Putting on the brakes after two years of big spending increases, President Barack Obama unveiled a $3.7 trillion budget plan Monday that would freeze or reduce some safety-net programs for the nation's poor but turn aside Republican demands for more drastic cuts to shrink the government to where it was before he took office.So these "cuts" are really just a sleight of hand trick of moving money from one pot to another, with the appearance of "I cut the budget," just like he claimed to cut taxes when he really didn't, and he's calling for tax increases.
Obama would trade cuts to some domestic programs to pay for increases in education, infrastructure and research as necessary investments that he judges to be important to the country's competitiveness in a global economy.
But he also raises taxes by $1.6 trillion over the coming decade, much of it from allowing recently renewed tax cuts for families making more than $250,000 a year to expire in two years — he signed a two-year extension of them into law just two months ago — and from curbing their tax deductions for charitable contributions, mortgage interest and state and local tax payments.Sarah Palin weighed in on Facebook.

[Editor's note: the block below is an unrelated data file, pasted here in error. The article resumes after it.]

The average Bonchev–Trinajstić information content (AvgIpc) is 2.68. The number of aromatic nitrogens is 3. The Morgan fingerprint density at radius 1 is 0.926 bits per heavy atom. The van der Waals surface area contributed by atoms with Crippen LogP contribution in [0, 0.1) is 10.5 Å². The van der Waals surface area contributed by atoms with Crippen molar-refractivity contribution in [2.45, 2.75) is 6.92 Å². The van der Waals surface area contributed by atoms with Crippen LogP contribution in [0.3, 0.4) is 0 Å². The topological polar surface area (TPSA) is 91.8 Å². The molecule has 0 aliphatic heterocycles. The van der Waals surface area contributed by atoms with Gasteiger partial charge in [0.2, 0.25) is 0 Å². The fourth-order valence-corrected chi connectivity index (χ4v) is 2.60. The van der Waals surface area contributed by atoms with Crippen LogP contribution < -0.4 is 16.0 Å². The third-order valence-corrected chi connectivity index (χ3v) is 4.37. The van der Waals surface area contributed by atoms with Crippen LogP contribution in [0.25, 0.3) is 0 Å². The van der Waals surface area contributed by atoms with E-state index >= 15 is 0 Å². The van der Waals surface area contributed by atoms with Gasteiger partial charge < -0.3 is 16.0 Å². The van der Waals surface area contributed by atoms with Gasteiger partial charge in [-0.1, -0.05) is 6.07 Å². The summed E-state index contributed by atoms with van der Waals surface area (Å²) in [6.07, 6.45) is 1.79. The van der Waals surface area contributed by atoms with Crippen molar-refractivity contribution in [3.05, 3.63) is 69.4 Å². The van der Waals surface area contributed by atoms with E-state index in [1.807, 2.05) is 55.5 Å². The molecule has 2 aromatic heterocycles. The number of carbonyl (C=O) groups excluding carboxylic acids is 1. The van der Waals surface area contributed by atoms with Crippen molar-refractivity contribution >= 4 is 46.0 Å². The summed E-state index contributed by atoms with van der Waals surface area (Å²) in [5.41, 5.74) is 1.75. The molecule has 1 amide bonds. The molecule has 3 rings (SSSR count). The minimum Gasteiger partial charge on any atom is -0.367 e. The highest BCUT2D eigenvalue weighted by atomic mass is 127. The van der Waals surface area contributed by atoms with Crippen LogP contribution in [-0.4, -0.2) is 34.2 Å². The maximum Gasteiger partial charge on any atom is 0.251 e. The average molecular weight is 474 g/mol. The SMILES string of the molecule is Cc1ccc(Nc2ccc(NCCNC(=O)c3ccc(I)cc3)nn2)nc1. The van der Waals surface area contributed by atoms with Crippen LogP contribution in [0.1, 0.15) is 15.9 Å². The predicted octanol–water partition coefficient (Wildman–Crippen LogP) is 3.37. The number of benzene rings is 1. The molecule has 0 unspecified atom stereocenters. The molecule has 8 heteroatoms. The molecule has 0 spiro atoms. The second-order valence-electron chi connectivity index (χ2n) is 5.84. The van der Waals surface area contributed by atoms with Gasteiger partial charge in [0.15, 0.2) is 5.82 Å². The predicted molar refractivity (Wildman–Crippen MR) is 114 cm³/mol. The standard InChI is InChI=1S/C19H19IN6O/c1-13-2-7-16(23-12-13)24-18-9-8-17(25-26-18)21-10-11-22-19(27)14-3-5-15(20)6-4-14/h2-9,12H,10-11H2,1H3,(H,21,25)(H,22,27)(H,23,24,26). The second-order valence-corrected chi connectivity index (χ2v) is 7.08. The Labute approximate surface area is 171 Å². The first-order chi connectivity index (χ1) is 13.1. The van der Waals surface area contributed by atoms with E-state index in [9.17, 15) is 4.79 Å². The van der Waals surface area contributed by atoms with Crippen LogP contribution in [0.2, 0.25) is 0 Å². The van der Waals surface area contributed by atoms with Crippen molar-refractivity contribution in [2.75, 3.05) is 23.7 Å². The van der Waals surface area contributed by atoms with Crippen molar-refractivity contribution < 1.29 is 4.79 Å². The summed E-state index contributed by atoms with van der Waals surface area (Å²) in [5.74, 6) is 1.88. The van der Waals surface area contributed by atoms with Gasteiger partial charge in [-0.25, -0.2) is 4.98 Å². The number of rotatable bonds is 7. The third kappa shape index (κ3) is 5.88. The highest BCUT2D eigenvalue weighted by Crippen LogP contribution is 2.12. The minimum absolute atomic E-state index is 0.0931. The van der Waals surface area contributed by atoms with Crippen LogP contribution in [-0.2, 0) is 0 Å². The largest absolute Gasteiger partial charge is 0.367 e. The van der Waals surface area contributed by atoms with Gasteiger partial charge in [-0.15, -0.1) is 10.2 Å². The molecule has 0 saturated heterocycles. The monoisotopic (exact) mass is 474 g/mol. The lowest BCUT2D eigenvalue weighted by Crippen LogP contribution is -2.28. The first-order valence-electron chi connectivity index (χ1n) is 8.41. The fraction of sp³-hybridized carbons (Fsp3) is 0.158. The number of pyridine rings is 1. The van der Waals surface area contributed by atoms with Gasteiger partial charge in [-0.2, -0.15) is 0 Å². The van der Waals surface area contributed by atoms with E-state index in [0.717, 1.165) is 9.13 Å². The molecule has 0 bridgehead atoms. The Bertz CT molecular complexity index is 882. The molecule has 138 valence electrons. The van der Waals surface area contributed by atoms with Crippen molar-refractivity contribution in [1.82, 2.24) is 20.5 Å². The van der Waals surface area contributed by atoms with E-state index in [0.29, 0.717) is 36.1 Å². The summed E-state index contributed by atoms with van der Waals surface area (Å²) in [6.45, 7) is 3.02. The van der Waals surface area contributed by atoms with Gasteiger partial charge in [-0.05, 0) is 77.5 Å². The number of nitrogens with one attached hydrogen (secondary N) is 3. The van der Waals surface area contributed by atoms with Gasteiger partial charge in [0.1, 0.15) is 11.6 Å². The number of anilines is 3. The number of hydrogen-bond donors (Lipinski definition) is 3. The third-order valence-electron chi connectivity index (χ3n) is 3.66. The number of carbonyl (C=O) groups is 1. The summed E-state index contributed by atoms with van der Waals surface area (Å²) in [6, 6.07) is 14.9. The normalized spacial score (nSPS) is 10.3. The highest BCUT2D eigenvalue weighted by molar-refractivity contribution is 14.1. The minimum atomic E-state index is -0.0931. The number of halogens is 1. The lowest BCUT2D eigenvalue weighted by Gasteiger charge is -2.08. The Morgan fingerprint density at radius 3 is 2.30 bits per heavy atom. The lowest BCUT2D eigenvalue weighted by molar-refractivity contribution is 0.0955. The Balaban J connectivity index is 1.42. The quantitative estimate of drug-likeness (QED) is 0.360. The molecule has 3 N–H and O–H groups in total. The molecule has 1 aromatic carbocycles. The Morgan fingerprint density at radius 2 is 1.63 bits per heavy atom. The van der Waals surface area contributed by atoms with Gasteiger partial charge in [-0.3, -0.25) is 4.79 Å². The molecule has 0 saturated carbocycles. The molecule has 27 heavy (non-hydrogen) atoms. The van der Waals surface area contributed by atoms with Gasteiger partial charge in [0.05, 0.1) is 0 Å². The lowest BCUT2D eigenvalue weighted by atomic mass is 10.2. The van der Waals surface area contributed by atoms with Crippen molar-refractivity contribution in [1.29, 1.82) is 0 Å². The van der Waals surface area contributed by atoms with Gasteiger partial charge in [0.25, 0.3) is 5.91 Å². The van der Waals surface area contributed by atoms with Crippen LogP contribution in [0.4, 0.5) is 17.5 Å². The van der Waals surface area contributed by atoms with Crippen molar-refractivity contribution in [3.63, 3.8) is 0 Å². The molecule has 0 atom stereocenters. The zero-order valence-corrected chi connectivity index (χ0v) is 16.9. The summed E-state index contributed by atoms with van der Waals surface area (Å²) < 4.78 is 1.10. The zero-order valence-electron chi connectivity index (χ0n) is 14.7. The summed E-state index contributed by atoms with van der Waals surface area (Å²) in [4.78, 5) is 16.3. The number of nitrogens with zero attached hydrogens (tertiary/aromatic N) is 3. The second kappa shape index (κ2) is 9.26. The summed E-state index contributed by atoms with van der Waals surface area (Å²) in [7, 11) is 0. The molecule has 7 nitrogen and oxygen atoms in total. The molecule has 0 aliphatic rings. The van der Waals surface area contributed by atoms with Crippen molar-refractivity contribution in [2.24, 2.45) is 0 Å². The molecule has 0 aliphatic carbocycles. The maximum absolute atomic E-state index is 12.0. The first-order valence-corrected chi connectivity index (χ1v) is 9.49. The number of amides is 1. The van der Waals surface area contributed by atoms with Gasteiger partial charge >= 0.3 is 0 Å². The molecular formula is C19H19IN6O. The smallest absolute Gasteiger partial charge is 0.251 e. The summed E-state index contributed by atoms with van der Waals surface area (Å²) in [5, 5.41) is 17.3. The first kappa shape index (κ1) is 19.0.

Despite his spending cuts and tax increases, the government's total debt would still mushroom from $14.2 trillion now to almost $21 trillion by 2016. Republicans assailed his blueprint for failing to take the lead on the nation's daunting fiscal problems.
Today the White House finally produced its proposal for the 2012 budget. Beware of the left’s attempt to sell this as “getting tough on the deficit,” because as an analysis from Americans for Tax Reform shows, the White House’s plans are more about raising taxes and growing more government than reducing budget shortfalls.
The fine print reveals a White House proposal to increase taxes by at least $1.5 trillion over the next decade. If you want to know how minuscule their proposed $775 million-a-year budget “cuts” really are, please look at this chart. The proposed cuts are so insignificant – less than 1/10 of 1% of this year’s $1.65 trillion budget deficit – that they are essentially invisible on the pie chart. That speaks volumes about today’s budget.
UPDATE: As J.D. Foster of the Heritage Foundation points out: “...the President proposes a budget that keeps the federal government on a thoroughly irresponsible and unsustainable course.” Please read the Heritage Foundation article and understand the $775 million in proposed cuts noted above are what the White House’s budget director Jacob Lew identified as reflecting what they perceive as some “tough calls.” Yet, as noted, they are a drop in the bucket; and the White House’s total proposed cuts for this year are still not at all enough to make us solvent.